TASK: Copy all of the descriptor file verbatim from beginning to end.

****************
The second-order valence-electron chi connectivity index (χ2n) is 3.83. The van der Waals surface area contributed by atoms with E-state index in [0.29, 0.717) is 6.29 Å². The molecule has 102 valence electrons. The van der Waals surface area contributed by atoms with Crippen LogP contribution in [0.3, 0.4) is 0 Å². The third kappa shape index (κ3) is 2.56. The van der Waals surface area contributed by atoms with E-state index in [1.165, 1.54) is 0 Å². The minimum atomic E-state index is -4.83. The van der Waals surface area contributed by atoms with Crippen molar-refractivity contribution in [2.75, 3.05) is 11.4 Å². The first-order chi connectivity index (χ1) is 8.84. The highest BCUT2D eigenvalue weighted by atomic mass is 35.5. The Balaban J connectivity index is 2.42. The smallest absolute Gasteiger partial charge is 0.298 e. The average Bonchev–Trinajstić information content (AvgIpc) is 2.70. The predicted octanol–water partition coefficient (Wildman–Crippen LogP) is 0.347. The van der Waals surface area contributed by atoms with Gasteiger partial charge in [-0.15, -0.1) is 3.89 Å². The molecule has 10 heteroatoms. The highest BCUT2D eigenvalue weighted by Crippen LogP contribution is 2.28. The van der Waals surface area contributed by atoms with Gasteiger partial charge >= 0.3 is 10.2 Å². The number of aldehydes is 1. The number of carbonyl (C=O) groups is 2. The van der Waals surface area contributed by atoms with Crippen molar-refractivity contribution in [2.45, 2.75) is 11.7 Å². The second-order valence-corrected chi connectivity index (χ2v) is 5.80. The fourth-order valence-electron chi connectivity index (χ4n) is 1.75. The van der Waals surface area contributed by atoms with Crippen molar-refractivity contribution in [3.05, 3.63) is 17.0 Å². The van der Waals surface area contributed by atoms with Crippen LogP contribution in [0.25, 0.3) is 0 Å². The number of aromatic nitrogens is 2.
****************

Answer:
The second-order valence-electron chi connectivity index (χ2n) is 3.83. The van der Waals surface area contributed by atoms with E-state index in [0.29, 0.717) is 6.29 Å². The molecule has 102 valence electrons. The van der Waals surface area contributed by atoms with Crippen LogP contribution in [0.3, 0.4) is 0 Å². The third kappa shape index (κ3) is 2.56. The van der Waals surface area contributed by atoms with E-state index in [1.165, 1.54) is 0 Å². The minimum atomic E-state index is -4.83. The van der Waals surface area contributed by atoms with Crippen molar-refractivity contribution in [2.75, 3.05) is 11.4 Å². The first-order chi connectivity index (χ1) is 8.84. The highest BCUT2D eigenvalue weighted by atomic mass is 35.5. The Balaban J connectivity index is 2.42. The smallest absolute Gasteiger partial charge is 0.298 e. The average Bonchev–Trinajstić information content (AvgIpc) is 2.70. The predicted octanol–water partition coefficient (Wildman–Crippen LogP) is 0.347. The van der Waals surface area contributed by atoms with Gasteiger partial charge in [-0.15, -0.1) is 3.89 Å². The molecule has 10 heteroatoms. The highest BCUT2D eigenvalue weighted by Crippen LogP contribution is 2.28. The van der Waals surface area contributed by atoms with Gasteiger partial charge >= 0.3 is 10.2 Å². The number of aldehydes is 1. The number of carbonyl (C=O) groups is 2. The van der Waals surface area contributed by atoms with Crippen molar-refractivity contribution in [2.45, 2.75) is 11.7 Å². The second-order valence-corrected chi connectivity index (χ2v) is 5.80. The fourth-order valence-electron chi connectivity index (χ4n) is 1.75. The van der Waals surface area contributed by atoms with Crippen molar-refractivity contribution in [3.05, 3.63) is 17.0 Å². The van der Waals surface area contributed by atoms with Crippen LogP contribution in [0.25, 0.3) is 0 Å². The number of aromatic nitrogens is 2.